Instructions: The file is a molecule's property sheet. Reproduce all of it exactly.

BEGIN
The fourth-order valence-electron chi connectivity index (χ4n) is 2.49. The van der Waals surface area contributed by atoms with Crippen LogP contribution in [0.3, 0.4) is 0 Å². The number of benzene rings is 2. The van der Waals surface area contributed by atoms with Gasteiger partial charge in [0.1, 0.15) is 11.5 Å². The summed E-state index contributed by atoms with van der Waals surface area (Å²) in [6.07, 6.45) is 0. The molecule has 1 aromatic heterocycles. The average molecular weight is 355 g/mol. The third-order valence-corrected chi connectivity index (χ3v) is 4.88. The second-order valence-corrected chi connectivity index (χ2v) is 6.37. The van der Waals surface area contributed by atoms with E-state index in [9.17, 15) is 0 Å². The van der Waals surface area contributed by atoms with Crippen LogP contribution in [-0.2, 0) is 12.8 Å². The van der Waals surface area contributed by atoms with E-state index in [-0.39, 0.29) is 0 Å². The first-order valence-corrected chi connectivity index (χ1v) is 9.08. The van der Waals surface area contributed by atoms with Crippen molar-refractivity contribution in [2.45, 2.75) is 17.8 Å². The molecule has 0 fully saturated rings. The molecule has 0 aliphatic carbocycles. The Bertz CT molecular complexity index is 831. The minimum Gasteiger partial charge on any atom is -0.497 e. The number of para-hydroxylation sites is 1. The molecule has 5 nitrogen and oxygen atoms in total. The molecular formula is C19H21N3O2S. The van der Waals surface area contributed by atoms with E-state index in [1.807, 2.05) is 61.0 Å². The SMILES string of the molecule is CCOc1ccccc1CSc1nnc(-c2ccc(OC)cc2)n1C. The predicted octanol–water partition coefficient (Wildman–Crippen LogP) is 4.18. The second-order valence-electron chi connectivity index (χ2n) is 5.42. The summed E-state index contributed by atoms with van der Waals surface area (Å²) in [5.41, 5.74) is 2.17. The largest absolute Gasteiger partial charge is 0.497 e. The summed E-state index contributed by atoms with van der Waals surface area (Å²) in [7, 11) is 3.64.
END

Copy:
The fourth-order valence-electron chi connectivity index (χ4n) is 2.49. The van der Waals surface area contributed by atoms with Crippen LogP contribution in [0.3, 0.4) is 0 Å². The number of benzene rings is 2. The van der Waals surface area contributed by atoms with Gasteiger partial charge in [0.1, 0.15) is 11.5 Å². The summed E-state index contributed by atoms with van der Waals surface area (Å²) in [6.07, 6.45) is 0. The molecule has 1 aromatic heterocycles. The average molecular weight is 355 g/mol. The third-order valence-corrected chi connectivity index (χ3v) is 4.88. The second-order valence-corrected chi connectivity index (χ2v) is 6.37. The van der Waals surface area contributed by atoms with E-state index in [9.17, 15) is 0 Å². The van der Waals surface area contributed by atoms with Crippen LogP contribution in [-0.2, 0) is 12.8 Å². The van der Waals surface area contributed by atoms with E-state index in [-0.39, 0.29) is 0 Å². The first-order valence-corrected chi connectivity index (χ1v) is 9.08. The van der Waals surface area contributed by atoms with Crippen molar-refractivity contribution in [2.45, 2.75) is 17.8 Å². The molecule has 0 fully saturated rings. The molecule has 0 aliphatic carbocycles. The Bertz CT molecular complexity index is 831. The minimum Gasteiger partial charge on any atom is -0.497 e. The number of para-hydroxylation sites is 1. The molecule has 5 nitrogen and oxygen atoms in total. The molecular formula is C19H21N3O2S. The van der Waals surface area contributed by atoms with E-state index in [1.807, 2.05) is 61.0 Å². The SMILES string of the molecule is CCOc1ccccc1CSc1nnc(-c2ccc(OC)cc2)n1C. The predicted octanol–water partition coefficient (Wildman–Crippen LogP) is 4.18. The second-order valence-electron chi connectivity index (χ2n) is 5.42. The summed E-state index contributed by atoms with van der Waals surface area (Å²) in [5.41, 5.74) is 2.17. The largest absolute Gasteiger partial charge is 0.497 e. The summed E-state index contributed by atoms with van der Waals surface area (Å²) in [7, 11) is 3.64.